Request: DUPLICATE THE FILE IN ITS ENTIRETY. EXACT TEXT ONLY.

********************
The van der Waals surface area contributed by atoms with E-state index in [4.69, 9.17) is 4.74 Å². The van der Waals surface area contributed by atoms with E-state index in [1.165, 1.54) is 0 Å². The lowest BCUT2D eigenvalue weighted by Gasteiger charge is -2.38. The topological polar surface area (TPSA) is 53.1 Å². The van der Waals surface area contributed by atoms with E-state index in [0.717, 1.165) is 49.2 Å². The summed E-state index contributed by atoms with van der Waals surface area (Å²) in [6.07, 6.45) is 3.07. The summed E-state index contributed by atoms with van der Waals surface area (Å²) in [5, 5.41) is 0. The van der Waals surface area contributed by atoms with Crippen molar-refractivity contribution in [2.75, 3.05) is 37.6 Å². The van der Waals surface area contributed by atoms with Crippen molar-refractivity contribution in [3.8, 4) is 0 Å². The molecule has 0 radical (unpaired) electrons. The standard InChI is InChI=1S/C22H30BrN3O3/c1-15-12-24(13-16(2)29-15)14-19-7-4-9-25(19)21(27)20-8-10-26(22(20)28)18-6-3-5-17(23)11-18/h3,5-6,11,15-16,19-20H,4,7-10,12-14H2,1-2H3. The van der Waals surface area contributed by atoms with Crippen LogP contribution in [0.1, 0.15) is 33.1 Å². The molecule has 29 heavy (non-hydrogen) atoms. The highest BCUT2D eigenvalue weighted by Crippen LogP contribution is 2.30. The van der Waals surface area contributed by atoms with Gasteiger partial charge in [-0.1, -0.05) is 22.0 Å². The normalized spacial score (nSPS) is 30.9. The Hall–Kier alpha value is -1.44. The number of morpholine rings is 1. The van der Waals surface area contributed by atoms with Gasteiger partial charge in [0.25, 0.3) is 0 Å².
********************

The van der Waals surface area contributed by atoms with E-state index in [4.69, 9.17) is 4.74 Å². The van der Waals surface area contributed by atoms with E-state index in [1.165, 1.54) is 0 Å². The lowest BCUT2D eigenvalue weighted by Gasteiger charge is -2.38. The topological polar surface area (TPSA) is 53.1 Å². The van der Waals surface area contributed by atoms with E-state index in [0.717, 1.165) is 49.2 Å². The summed E-state index contributed by atoms with van der Waals surface area (Å²) in [6.07, 6.45) is 3.07. The summed E-state index contributed by atoms with van der Waals surface area (Å²) in [5, 5.41) is 0. The van der Waals surface area contributed by atoms with Crippen molar-refractivity contribution in [2.75, 3.05) is 37.6 Å². The van der Waals surface area contributed by atoms with Crippen molar-refractivity contribution in [3.8, 4) is 0 Å². The molecule has 0 radical (unpaired) electrons. The standard InChI is InChI=1S/C22H30BrN3O3/c1-15-12-24(13-16(2)29-15)14-19-7-4-9-25(19)21(27)20-8-10-26(22(20)28)18-6-3-5-17(23)11-18/h3,5-6,11,15-16,19-20H,4,7-10,12-14H2,1-2H3. The van der Waals surface area contributed by atoms with Crippen LogP contribution in [0.1, 0.15) is 33.1 Å². The molecule has 29 heavy (non-hydrogen) atoms. The highest BCUT2D eigenvalue weighted by Crippen LogP contribution is 2.30. The van der Waals surface area contributed by atoms with Gasteiger partial charge in [-0.1, -0.05) is 22.0 Å². The normalized spacial score (nSPS) is 30.9. The Hall–Kier alpha value is -1.44. The number of morpholine rings is 1. The van der Waals surface area contributed by atoms with Gasteiger partial charge in [0.25, 0.3) is 0 Å².